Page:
by Julia Poholek, Humanities Internship Program
In the grand scope of experiential learning, it seems that most courses are tailored to intrigue the student and teach them valuable lessons through on-site projects and interactions. However, the results of such courses prove to be all the more profound when they end up shaping the student’s entire field of study. Such is the case with LaDonna Gleason, a recent graduate with a bachelor’s degree in psychology. LaDonna participated in the 2014 USF Undergraduate Research and Arts Colloquium, where I sat down with her to hear her thoughts on experiential learning courses and their potential impacts on students.
“I didn’t set out as an undergrad saying I really wanted to research suicide, mental illness, and the problems inherent in those subjects. I realized, ‘Hey, I really love psychology. Let me learn more about that,’” LaDonna recalls fondly. “I met a TA who said they needed a research assistant for their lab. Within six months, I was hooked.” Through this new, unexpected interest, she encountered a hands-on opportunity to delve deeper into the practice of helping those in need.
“The first field experience class I took was in the Fall 2011 semester, and it was one of the Honors College’s Geographical Perspectives courses called: Panamá: Beyond the Classroom, taught by Ms. Juliet Hill. We raised money for an organization called Nutre Hogar (roughly, “nutrition home”) that temporarily houses undernourished children under the age of five whose parents cannot afford to feed them at the moment.” LaDonna and her classmates engaged with the children through a friendly approach. “While in Panamá, we visited Nutre Hogar and got to play with the 50 or so children who were living in the lovely home that had been provided for them.”
Aside from Nutre Hogar, the class also worked with FANLYC, or the Fundación Amigos del Niño con Leucemia y Cancer (Foundation Friends of the Child with Leukemia and Cancer). “FANLYC is a recovery home for children who are receiving treatment for cancer. Panamá has many rural areas and FANLYC is very near to the children’s hospital where they can get the treatment they need. We spent a day working in the home, helping to clean the grounds and cafeteria. It was in December that we visited, so we were also able to help wrap presents for the children and decorate the room in which the kids were going to have their Christmas party.”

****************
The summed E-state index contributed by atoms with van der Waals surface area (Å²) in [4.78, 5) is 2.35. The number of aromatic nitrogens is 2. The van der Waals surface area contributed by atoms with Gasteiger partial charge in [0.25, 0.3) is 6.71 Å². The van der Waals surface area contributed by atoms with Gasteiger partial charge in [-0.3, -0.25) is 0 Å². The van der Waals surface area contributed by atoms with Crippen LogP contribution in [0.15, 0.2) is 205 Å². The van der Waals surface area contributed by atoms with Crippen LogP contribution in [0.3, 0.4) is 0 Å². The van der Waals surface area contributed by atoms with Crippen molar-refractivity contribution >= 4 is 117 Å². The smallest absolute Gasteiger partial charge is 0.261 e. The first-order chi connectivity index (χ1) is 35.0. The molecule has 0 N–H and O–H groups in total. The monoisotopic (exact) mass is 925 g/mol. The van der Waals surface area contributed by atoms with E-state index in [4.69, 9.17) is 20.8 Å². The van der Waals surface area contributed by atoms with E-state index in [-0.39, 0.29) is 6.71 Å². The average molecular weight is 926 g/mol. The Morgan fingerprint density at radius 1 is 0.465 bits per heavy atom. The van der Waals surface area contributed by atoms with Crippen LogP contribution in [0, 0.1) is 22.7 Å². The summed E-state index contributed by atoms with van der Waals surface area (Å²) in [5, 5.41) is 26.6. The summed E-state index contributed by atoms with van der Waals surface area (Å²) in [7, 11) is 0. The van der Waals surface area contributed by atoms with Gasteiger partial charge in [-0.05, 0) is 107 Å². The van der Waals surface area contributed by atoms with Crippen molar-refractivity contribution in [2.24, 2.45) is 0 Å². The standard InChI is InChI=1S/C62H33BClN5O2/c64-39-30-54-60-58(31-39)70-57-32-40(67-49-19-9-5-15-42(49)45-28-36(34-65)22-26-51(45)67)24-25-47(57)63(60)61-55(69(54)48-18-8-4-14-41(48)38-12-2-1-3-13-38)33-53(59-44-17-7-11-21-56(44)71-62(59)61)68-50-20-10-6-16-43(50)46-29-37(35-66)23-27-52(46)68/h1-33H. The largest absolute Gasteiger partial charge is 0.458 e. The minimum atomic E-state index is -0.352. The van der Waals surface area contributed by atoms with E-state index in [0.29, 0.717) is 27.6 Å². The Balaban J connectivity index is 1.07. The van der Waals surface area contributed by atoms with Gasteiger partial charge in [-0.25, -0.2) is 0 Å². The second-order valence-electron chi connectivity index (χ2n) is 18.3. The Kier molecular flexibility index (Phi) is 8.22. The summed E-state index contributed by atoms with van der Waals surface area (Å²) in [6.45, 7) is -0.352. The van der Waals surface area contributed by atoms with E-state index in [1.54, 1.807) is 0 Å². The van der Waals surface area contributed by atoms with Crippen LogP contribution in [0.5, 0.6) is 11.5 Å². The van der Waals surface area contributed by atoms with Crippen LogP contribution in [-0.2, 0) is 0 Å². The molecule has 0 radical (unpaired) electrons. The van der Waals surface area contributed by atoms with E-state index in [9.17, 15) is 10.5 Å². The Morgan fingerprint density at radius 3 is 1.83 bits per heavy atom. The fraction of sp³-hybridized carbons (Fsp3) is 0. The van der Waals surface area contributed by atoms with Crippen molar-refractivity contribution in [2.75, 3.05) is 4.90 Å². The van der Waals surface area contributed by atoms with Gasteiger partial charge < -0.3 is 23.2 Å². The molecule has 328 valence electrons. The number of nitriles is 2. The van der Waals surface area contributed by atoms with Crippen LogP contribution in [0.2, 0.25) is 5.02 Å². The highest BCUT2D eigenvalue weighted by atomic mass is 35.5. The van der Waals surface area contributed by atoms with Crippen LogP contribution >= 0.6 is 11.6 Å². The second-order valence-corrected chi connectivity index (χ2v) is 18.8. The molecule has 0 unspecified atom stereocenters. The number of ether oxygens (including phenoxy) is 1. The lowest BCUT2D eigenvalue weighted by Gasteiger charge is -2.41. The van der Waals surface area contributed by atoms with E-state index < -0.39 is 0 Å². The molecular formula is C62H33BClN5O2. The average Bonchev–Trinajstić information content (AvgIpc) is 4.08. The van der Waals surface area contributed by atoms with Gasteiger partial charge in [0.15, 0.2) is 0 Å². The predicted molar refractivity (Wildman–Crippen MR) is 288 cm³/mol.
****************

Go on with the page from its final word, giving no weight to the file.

After becoming acquainted with the true nature of experiential learning and returning from her studies in Panamá, LaDonna soon found herself embarking on another opportunity to make an impact. She enrolled in a second on-site learning course in the Fall of 2012. “The second experiential learning course I took was also offered through the Honors College, and it was called Crisis Hotline, taught by Dr. Lisa Brown.” She couldn’t have anticipated that Dr. Brown would eventually become her Honors Thesis advisor in Spring 2014. Crisis Hotline was situated much closer to home than the previous course she took in Panamá—the on-site components of this class conveniently located at the Crisis Center of Tampa Bay, which provides a wealth of services and referral information to people in crisis in the community. “When I heard about the Crisis Hotline class, it was everything I had wanted. It seemed like a good way for all of us to get some practical skills in counseling and crisis resolution.”
Doing service-learning at the Crisis Center was admittedly a mentally taxing experience for students. LaDonna and her classmates worked the phone lines, taking calls from people who desperately needed someone to talk to. In preparation for this, students were taught special methods of communicating with callers through Applied Suicide Intervention Skills Training (ASIST). LaDonna says that they were as prepared as they could have been, undergoing rigorous training before starting their on-site work. “First, there was a 30 hour online course we had to take that focused on sexual assault and victim advocacy. Then we were given 6-8 weeks of intensive 2-1-1 training that included ASIST certification.”